Friday, 26 June 2015

Ben E. King’s “Stand by Me”: Finding a second life in the ‘80s

This is one of those, “Which came first, the chicken or the egg” conversations. In 1986 the movie “Stand by Me” came out, and for many people the song came out after the movie.

In reality, as I soon discovered, the song pre-dated the movie by close to 25 years. Originally released in 1961 it peaked on the charts at number four. So the movie actually breathed life into the song, giving it a second chance on the Billboard Hot 100, rocketing it all the way to number nine.

Ben E. King died a couple months ago, and “Stand by Me” featured prominently in all the eulogies.

Heard that before
At first it was kind of strange. “Stand by Me” was on the radio, and I’d heard it before, occasionally, like other songs from the 1960s. Then it played more and more frequently.

Back in 1986, movie publicity consisted largely of commercials on TV and occasionally on radio, ads in magazines and newspapers, previews on shows such as “Entertainment Tonight” and a newsmagazine on CBC called “The Journal”, and trailers in the theatre.

It was on “The Journal” that I first heard about a movie called “Stand by Me” that used the 1960s ballad as a theme song. It was a film about four boys going to see a dead body, based on the novella “The Body” by Stephen King.

Stand by Me – the movie
Initially, I was not interested because, back then, Stephen King was synonymous with horror and I was not really a big fan of horror books or movies, although my sister and my friend Dave both loved Stephen King.

However, “Stand by Me” was not a horror movie. In fact, it was directed by Rob Reiner who, once he escaped the typecasting of his “Meathead” character from the comedy “All in the Family”, would go on to a successful career as a director. Instead, “Stand by Me” was about four boys coming of age. They faced the problems we all do at that age – bullying, puberty, insecurity, and so much more.

The four main actors in "Stand by Me". From left they are
Wil Wheaton; River Phoenix; Corey Feldman; and Jerry O'Connell.
Four amigos
The four boys were played by a variety of actors, some who were already known, others who would go on to solid careers, and some who would meet tragedy.

Wil Wheaton would go on to fame, and some derision, as Wesley Crusher in “Star Trek: The Next Generation”. In fact, that show debuted just a year or so after the “Stand by Me”. He still capitalizes on that role in his frequent appearances on “The Big Bang Theory”.

River Phoenix had already been in movies such as “Explorers”, and would go on to roles in “The Mosquito Coast”; “A Night in the Life of Jimmy Reardon”; “Running on Empty”, where he earned an Oscar nomination; “Indiana Jones and the Last Crusade”, where he played the young Dr. Jones; “My Own Private Idaho”, where he received critical praise and awards; and “Sneakers”. Sadly, he died outside a nightclub in 1993 at the age of 23.

Jerry O’Connell, who played the chubby kid in “Stand by Me”, would go on to turn the tables, playing the hot shot quarterback in “Jerry Maguire”. However, he was best known for recurring roles in the television series “Sliders”; “Crossing Jordan” and “The Defenders”.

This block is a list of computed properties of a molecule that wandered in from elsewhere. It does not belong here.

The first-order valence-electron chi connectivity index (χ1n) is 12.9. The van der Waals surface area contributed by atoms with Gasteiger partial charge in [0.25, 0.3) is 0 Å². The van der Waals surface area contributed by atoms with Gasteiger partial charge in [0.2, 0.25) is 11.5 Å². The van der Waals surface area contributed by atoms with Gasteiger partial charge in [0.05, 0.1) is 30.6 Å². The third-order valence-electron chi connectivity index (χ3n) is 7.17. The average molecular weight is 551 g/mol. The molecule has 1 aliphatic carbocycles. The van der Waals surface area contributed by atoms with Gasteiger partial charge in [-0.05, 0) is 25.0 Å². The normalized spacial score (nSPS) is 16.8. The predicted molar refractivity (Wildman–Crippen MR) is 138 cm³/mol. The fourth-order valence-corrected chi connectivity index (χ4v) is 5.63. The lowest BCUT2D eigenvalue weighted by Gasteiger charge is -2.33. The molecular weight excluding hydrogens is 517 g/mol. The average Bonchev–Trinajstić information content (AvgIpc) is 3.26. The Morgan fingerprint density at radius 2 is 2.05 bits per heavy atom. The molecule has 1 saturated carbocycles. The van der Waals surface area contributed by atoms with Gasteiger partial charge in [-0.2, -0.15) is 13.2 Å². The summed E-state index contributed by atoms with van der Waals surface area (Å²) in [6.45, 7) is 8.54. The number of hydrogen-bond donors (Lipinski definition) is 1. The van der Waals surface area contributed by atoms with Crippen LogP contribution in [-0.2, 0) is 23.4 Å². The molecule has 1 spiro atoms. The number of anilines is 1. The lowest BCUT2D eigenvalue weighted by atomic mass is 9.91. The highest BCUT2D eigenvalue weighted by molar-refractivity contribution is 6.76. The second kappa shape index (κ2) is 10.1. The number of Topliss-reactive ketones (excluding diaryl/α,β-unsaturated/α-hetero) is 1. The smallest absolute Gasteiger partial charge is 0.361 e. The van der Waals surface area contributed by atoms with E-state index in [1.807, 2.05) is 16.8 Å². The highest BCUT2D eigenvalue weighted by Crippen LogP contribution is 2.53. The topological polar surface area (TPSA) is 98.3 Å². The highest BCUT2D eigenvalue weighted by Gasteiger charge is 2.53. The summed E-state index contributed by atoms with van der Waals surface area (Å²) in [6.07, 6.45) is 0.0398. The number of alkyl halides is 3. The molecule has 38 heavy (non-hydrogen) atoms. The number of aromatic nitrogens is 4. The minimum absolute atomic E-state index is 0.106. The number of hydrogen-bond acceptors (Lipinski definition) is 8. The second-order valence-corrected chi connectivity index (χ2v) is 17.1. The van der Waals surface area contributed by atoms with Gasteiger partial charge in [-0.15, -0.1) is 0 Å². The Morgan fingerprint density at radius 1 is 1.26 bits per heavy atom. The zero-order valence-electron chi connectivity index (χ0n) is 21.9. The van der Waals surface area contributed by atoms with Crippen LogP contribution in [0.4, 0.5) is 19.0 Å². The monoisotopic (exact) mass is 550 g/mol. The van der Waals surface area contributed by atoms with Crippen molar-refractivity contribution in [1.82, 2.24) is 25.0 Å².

Corey Feldman was by far the best known at the time, starring in several movies, such as “Gremlins” and “The Goonies” then later “The Lost Boys”; “License to Drive”; and “The ‘Bubs”; and TV shows such as “The Bad News Bears”.

Get it on video
I never did see the show in the theatre, as it was still pretty hard to get to the city back in 1986. However, I did see the movie on tape maybe six months after it came out. Back then, convenience stores often had kiosks where you could rent movies. I was working at a greenhouse in the spring with my best friend Chris Vining. It was a Saturday night, and we decided to rent a movie after work (Friday nights after work were always reserved for cruising the strip in Lethbridge). So on the way back to the farm, we stopped at the Red Rooster in Coaldale and rented “Stand by Me”, and watched it in the comfort of our living room.

Parting thoughts
The music video for “Stand by Me” featured clips from the movie to accompany Ben E. King standing there and singing. It was the perfect representation of the song and the movie of the same name.

“Stand by Me” signaled so many things. It was a great vehicle for its four young stars to showcase their talent.

It was the first of what would become a series of movies based on Stephen King works that were not horror. “The Shawshank Redemption” and “The Green Mile” would follow in the footsteps of “Stand by Me”.

“Stand by Me” was also the springboard for Rob Reiner’s career as a director. He had already made “This is Spinal Tap”; and “The Sure Thing”; but “Stand by Me” earned him his first Directors Guild of America award nomination. He would go on to direct “The Princess Bride”; then “When Harry Met Sally…”, where he was nominated for another DGA award; “Misery”; “A Few Good Men”, for which he received a third DGA nomination; and “The American President”, where he was nominated for a Golden Globe. The list goes on and on as he continues to direct.

For me, it was another teen angst, coming of age movie that inspired me to write my own stuff. I could relate to it because I was only 16 and going through many of the same things as those characters. I hoped I could create the same feeling when people read my stuff, that I felt seeing "Stand by Me".

And, this movie about four best friends, was a cool way to spend a Saturday night with my own best friend.

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